Handbook of Church Discipline
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About "Handbook of Church Discipline"
This is a handbook for pastors, elders, and all Christians who want to see how Scripture presents the process of discipline that should operate in the Christian community. It was written in response to the various concerns that threaten to tear apart marriages, families, friendships, and congregations--concerns that call for a biblical approach to discipline that can heal fractures, restore right relationship, and ensure the health of the church.Developed around the five corrective steps found especially in Matthew 18:15-17, this book helps church leaders deal with the sorts of problems that require the church's disciplinary response. Charting a course that combines discernment with appropriate action, this simple, readable handbook can have a profound effect on the community of believers.
Meet the Author
Jay E Adams
Jay E. Adams (PhD) is a frequent lecturer at ministerial conferences both here and abroad. He has taught in England, France, Holland, Germany, Austria, Switzerland, Spain, N. Ireland, South Africa, Canada, Brazil, Guatemala, New Zealand, Austria, North Korea, and China. He has published over 75 books and is the translator of "The Christian Counselor's New Testament". He recently completed the ten volume "Christian Counselor's Commentary Series". He and his wife Betty Jane have four children.
Table Of Contents
Excerpt from: Handbook of Church Discipline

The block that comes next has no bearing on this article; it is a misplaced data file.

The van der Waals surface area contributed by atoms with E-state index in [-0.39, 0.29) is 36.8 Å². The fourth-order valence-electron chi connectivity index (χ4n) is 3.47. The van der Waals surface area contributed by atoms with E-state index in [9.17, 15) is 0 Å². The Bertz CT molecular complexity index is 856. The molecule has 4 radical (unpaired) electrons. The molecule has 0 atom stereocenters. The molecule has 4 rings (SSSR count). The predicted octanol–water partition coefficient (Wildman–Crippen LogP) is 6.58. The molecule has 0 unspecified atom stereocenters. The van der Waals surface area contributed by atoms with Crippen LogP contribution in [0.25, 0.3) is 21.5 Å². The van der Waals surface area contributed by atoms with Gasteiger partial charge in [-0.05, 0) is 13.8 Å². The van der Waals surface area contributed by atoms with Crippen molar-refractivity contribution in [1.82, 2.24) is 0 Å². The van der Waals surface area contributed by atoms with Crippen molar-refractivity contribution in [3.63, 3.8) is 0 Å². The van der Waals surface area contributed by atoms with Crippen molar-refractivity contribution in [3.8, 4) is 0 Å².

Chapter 1 What Is Church Discipline? The terms 'disciple' and 'discipline' obviously have a common Latin source. The source is a word family that has to do with education. Discipline is inextricably linked to education. But the kind of education of which the Bible speaks, and from which church discipline takes its impetus, is very different from the sort of education with which we are now familiar in America. The educational model from which the idea of church discipline stems once was known in our country, but it became extinct as the result of the successful spread of the permissive, self-expression practices advocated by John Dewey and others in an earlier generation. Biblical education, from which ideas of church discipline flow, is education with teeth; it is education that sees to it that the job gets done. The Old Testament word musar and the New Testament word paideia set forth this idea of education backed by force. As Hebrews 12:5--11 makes clear (here the New Testament writer uses paideia to translate the Hebrew musar into Greek), such education is not always pleasant and at the time can be quite painful: Of course, all discipline [paideia] seems painful rather than pleasant for the moment, but later on it yields the peaceful fruit of righteousness to those who have been trained by it (Hebrews 12:11). But notice the purpose of discipline: it functions in the educational process to produce righteousness as its fruit, a fruit which, when you bite into it, tastes like peace. Righteousness (rightness; conformity to Christ's standard of conduct) has the flavor of peace because, wherever it is found, it produces harmony and order. Where there is conformity to God's will, there is structure; where there is biblical structure the prime condition for learning is present: peace. Without peace, learning is impossible. Education depends on order. That is one of the major reasons why in the recent past, and even up to the present, there has been such poor learning in our schools---peace, a chief factor in the learning situation, has been missing. Where there is no peace, there is no learning; where there is no discipline, there is no order; where there is no order there is no peace. Discipline is, at its heart and core, good order. But why should we be thinking about education? How is it that church discipline connects with education? Because the very term that Christ uses concerning the church indicates that He conceives of it as an educational institution. When Jesus beckons to us, inviting us to find refreshment in Him, He does so in educational language: Come to Me, all who labor and are heavily burdened, and I will refresh you [the word in the original is a verb, not a noun, as the KJV has it]. Put My yoke on you and learn from Me; I am meek and humble in heart, and you will discover refreshment for your souls. My yoke is easy to wear and My burden is light. (Matthew 11:28--30) Here the great Teacher describes conversion as the experience of enrolling in His school and learning how to live from Him. Conversion involves becoming a disciple (student) of Christ. One does not take some six-week course to qualify for entrance into the church, graduate from the course, and cease being a student. No, there is nothing like that in the Bible. Rather, the entire course of one's Christian life is described as a learning experience in the school of Christ. Notice the educational language in Christ's invitation: 'learn from Me,' 'Put My yoke on you.' The latter expression was used by the Jews to describe one's submission to a teacher as he became his disciple (Lamentations 3:27; Sirach 51:23--26; 6:24). In Sirach 51:23, 26, for instance, we read, 'Draw near to me, you who are untaught, and lodge in my school.... Put your neck under the yoke, and let your sons receive instruction....' (Apocrypha, RSV). Moreover, when Jesus gave what is called the 'Great Commission,' He really issued a command to recruit students for His school. Again, we meet educational language throughout: 'disciple [recruit and train students from] all nations, ... teaching them to observe ...' (Matthew 28:18, 20). When we are baptized into the church, we thereby matriculate into Christ's school. Then, for the rest of our earthly life, we are to be taught (not facts alone, but also) to obey the commands of Christ. This is education with force, education backed up by the discipline of good order that is necessary for learning to take place. And of those recalcitrant students who grow restive under His tutelage, Jesus says, 'I convict and discipline these about whom I care' (Revelation 3:19a). If when the preacher says, 'Let me read from God's Word, ...' only some listen, but others walk down the aisle to the collection plate and put their money in, some go outside for a break, some sing a hymn, some start talking, and some begin praying, you have chaos. Suppose the same disorder continued throughout the sermon. There would be precious little learning occurring! In the church service all things must be done 'decently and in order' (1 Corinthians 14:40); various rules for order and discipline in the conduct of worship are given in the chapter. But what is true of the church service is also true of the entire life of the church as a body. All must be done with order and decency. God will have no chaos in His church (1 Thessalonians 4:11; 2 Thessalonians 3:6, 11). In the last verse of the preceding parenthesis, Paul speaks of those 'among you who are living in a totally unstructured way' and writes some strong words, to which we shall return later, about how to discipline them if they fail to heed His orders. So, God is running a school in which He expects learning to take place. To bring about that learning, He has ordered His church to enforce strict rules of discipline. That she has failed to do so in recent days accounts for much of the ignorance and gullibility found among so many Christians in our time. If words from the pulpit are not enforced by action from the congregation and the elders, members will learn that the church does not really mean what it says. They ma y learn facts for the next Bible quiz, but not how to 'observe' (obey) Christ's commands.